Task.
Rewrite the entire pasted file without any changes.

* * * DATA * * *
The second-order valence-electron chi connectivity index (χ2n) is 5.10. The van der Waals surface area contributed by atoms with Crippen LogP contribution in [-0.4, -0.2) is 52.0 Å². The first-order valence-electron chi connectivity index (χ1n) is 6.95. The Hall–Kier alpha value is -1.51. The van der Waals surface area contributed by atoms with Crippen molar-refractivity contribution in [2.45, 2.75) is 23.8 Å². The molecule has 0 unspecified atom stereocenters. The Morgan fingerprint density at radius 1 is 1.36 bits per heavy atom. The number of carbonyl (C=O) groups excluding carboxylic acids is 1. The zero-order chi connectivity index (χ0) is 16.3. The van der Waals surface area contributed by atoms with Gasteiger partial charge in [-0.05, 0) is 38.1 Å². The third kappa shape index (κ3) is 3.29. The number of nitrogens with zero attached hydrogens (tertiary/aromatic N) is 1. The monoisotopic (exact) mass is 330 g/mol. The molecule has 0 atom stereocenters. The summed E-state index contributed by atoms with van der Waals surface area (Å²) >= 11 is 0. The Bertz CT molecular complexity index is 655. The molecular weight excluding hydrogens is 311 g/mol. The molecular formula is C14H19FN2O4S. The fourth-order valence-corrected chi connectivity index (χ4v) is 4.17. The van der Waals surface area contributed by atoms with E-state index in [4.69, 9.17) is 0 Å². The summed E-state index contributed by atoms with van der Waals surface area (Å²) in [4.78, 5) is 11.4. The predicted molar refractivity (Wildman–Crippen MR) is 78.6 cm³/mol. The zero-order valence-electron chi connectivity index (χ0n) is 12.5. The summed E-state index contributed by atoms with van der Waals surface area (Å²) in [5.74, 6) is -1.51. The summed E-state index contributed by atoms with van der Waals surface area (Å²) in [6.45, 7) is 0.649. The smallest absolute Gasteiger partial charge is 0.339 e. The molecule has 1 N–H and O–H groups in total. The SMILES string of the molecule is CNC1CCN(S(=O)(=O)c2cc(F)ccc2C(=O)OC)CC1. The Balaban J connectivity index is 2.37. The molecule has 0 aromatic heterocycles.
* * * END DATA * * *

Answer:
The second-order valence-electron chi connectivity index (χ2n) is 5.10. The van der Waals surface area contributed by atoms with Crippen LogP contribution in [-0.4, -0.2) is 52.0 Å². The first-order valence-electron chi connectivity index (χ1n) is 6.95. The Hall–Kier alpha value is -1.51. The van der Waals surface area contributed by atoms with Crippen molar-refractivity contribution in [2.45, 2.75) is 23.8 Å². The molecule has 0 unspecified atom stereocenters. The Morgan fingerprint density at radius 1 is 1.36 bits per heavy atom. The number of carbonyl (C=O) groups excluding carboxylic acids is 1. The zero-order chi connectivity index (χ0) is 16.3. The van der Waals surface area contributed by atoms with Gasteiger partial charge in [-0.05, 0) is 38.1 Å². The third kappa shape index (κ3) is 3.29. The number of nitrogens with zero attached hydrogens (tertiary/aromatic N) is 1. The monoisotopic (exact) mass is 330 g/mol. The molecule has 0 atom stereocenters. The summed E-state index contributed by atoms with van der Waals surface area (Å²) >= 11 is 0. The Bertz CT molecular complexity index is 655. The molecular weight excluding hydrogens is 311 g/mol. The molecular formula is C14H19FN2O4S. The fourth-order valence-corrected chi connectivity index (χ4v) is 4.17. The van der Waals surface area contributed by atoms with E-state index in [4.69, 9.17) is 0 Å². The summed E-state index contributed by atoms with van der Waals surface area (Å²) in [4.78, 5) is 11.4. The predicted molar refractivity (Wildman–Crippen MR) is 78.6 cm³/mol. The zero-order valence-electron chi connectivity index (χ0n) is 12.5. The summed E-state index contributed by atoms with van der Waals surface area (Å²) in [5.74, 6) is -1.51. The summed E-state index contributed by atoms with van der Waals surface area (Å²) in [6.45, 7) is 0.649. The smallest absolute Gasteiger partial charge is 0.339 e. The molecule has 1 N–H and O–H groups in total. The SMILES string of the molecule is CNC1CCN(S(=O)(=O)c2cc(F)ccc2C(=O)OC)CC1. The Balaban J connectivity index is 2.37. The molecule has 0 aromatic heterocycles.